Wednesday, December 9, 2009


A reader named "Marlon" made a valuable contribution on the message boards and asked some relevant questions. I want to get into the habit of answering some of these contributions on occasion to foster a constructive public debate on The Rag. Without further ado, here is the unedited version of what "Marlon" wrote:

I am trying to follow you and I see your point somewhat, I makes no sense but I see your point. May I then ask sir, as a lawyer, are you saying then that you cannot, or anyone for that matter, be impartial to issues. You have made a point of apparent bias on the part of TI's Victor Hart. You have made out a case of case of apparent bias on the part of Prf. John Uff and another commissioner in the CoE, but I am finding great difficulty in following your argument. I must say, if I am to make the assumtions that you have, that you too may be seen as being biased against those opposite to Udecott, considering that you have represented the Harts. I am just following logic and making the very assumptions that you have.

Marlon, your points are all valid, but I would say the this:

Apparent bias is not the same as actual bias. However, in law the effect is the same, i.e., that where there is apparent bias or actual bias the judicial officer must step down or the findings of the court/tribunal will be thrown out. The case that you might say is “the grand daddy” in all this is the Pinochet case. You will recall that in the case General Augosto Pinochet, the former Chilean dictator was arrested in London on an extradition warrant from Spain. He appealed the Order of the High Court that he be sent to Spain to stand trial. The Court of Appeal turned him down. He then appealed to the House of Lords (the Privy Council). The House of Lords held that because one of the three judges had a connection with Transparency International (the judge’s wife had been a director of TI) that there was the possibility of apparent bias and that as a result Pinochet could go free! (You will remember that TI had been extremely critical of Pinochet’s regime). The apparent bias of one judge was enough to “contaminate the entire panel.
The House of Lords said that they were absolutely satisfied that the judge in question was a most honourable person and that they believed that he was not biased. But they readily admitted that there could be an argument of apparent bias! And that is my point!
And, yes, you are right. If I had been asked to be a Commissioner in this Enquiry I would have had to turn it down as I once upon a time acted for Calder Hart (though I am not his attorney today). Further I was a lawyer in the Scarborough General Hospital Commission of Enquiry and played no small part in that Enquiry where it was directed that the police should investigate NH International Caribbean with a view to seeing whether or not NHIC should be prosecuted for larceny. (Incidentally, this police investigation has yet to take place!) My comments in that Enquiry would also probably preclude me from sitting as a Commissioner in this one because it could be argued that they show an apparent bias against NHIC. And it would be irrelevant to my protesting that I consider myself to be a fair minded person who would deal with the facts as presented. That may very well be true…….But there could easily be an argument that I had an apparent bias even if (assuming but not accepting) it could not be shown that I had an actual bias.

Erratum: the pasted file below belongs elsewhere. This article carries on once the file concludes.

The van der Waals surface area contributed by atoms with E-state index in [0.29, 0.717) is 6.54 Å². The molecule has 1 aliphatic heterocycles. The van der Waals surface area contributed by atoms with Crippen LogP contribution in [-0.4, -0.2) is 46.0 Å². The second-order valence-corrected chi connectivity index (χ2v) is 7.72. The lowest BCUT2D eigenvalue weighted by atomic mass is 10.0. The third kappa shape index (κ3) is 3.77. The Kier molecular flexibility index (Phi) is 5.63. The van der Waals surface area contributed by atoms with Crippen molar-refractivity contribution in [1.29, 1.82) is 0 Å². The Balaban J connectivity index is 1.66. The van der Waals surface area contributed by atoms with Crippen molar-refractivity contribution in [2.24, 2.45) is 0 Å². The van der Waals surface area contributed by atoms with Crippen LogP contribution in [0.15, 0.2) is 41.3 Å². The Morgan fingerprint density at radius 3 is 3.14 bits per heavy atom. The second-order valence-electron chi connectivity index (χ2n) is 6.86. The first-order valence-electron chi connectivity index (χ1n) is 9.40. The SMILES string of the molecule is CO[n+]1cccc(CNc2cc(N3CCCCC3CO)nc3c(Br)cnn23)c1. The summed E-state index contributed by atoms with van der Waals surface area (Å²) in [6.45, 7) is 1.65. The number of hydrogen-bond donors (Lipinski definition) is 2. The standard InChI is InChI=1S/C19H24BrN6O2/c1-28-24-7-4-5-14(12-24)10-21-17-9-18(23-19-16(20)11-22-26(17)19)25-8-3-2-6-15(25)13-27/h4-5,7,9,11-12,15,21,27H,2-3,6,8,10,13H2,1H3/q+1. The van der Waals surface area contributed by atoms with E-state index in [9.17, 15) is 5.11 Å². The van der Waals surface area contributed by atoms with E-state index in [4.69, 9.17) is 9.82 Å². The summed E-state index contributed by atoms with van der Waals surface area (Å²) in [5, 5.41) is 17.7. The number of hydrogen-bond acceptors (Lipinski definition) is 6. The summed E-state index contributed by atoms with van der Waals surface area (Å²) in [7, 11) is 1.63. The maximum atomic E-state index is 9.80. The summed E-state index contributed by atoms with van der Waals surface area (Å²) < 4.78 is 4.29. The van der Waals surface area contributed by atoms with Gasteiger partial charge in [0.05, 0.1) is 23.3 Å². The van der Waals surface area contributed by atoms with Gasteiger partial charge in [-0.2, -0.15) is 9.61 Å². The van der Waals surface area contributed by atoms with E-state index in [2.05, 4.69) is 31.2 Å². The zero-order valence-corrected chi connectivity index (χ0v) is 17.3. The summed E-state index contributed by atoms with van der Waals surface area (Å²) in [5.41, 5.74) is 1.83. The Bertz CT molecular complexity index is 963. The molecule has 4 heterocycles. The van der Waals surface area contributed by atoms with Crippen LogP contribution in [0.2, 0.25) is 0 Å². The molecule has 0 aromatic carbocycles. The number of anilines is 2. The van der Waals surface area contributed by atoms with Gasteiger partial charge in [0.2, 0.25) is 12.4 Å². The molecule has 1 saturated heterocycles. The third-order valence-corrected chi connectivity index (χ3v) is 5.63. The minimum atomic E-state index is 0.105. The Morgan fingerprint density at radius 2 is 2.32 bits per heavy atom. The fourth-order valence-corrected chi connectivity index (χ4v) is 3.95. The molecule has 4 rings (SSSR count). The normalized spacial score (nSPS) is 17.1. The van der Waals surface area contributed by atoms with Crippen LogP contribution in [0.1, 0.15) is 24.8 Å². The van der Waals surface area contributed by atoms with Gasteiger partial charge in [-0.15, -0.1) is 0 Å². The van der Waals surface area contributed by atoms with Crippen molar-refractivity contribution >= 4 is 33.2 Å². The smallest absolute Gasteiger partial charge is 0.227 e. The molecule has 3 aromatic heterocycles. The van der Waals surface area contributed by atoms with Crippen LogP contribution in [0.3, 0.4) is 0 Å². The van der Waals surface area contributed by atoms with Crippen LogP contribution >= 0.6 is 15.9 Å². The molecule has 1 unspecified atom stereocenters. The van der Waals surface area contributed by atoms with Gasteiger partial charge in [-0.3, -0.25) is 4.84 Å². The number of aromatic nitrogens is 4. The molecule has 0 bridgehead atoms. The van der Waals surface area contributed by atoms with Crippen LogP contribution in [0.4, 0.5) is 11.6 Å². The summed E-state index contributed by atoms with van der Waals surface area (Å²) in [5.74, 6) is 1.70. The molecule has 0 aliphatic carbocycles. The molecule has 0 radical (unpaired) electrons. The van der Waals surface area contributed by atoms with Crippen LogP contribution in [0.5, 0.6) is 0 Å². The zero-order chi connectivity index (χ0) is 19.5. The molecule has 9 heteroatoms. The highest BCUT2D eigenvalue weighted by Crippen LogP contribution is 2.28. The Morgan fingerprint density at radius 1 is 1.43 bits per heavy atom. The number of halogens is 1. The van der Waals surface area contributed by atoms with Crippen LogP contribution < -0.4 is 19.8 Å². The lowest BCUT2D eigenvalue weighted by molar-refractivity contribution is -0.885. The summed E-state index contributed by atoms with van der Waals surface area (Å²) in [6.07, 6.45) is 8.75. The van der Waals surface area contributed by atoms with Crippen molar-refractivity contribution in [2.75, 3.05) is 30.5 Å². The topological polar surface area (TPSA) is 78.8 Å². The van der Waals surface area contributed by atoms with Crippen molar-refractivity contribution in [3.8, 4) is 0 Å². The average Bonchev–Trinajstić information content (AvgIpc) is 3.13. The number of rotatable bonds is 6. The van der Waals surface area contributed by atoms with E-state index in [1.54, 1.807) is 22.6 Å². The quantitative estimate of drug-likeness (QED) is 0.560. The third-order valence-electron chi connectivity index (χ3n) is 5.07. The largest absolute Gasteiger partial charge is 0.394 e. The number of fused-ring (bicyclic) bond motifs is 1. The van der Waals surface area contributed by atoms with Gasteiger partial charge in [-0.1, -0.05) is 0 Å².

Having said that, I am not sitting in judgment of any of the parties in this Commission. Further, what I have been trying to do is to alert thinking people like your good self of what I perceive from my knowledge and experience to be the very real dangers of the Uff Commission becoming a monumental waste in every meaning of the word! I have studiously avoided, or tried to avoid, defending either UDeCOTT or Calder Hart. In fact, if you re-read my blog you will see that I have said several times that I believe that there are serious questions that need answering.

Either way, this is the kind of debate that is worth encouraging and I appreciate anyone who takes the time to contribute in a constructive manner.



  1. Thank you for your response.

    May I point out that I am in full agreement with you, as you would recall at the beginning of the enquiry, many had called for Mr. Israel Khan SC to step down. His serving on the CoE presented a real opportunity for this thing to be dismantled and thrown out the window, but it went on nonetheless inclusive of Mr. Khan. So I am agreeing with you.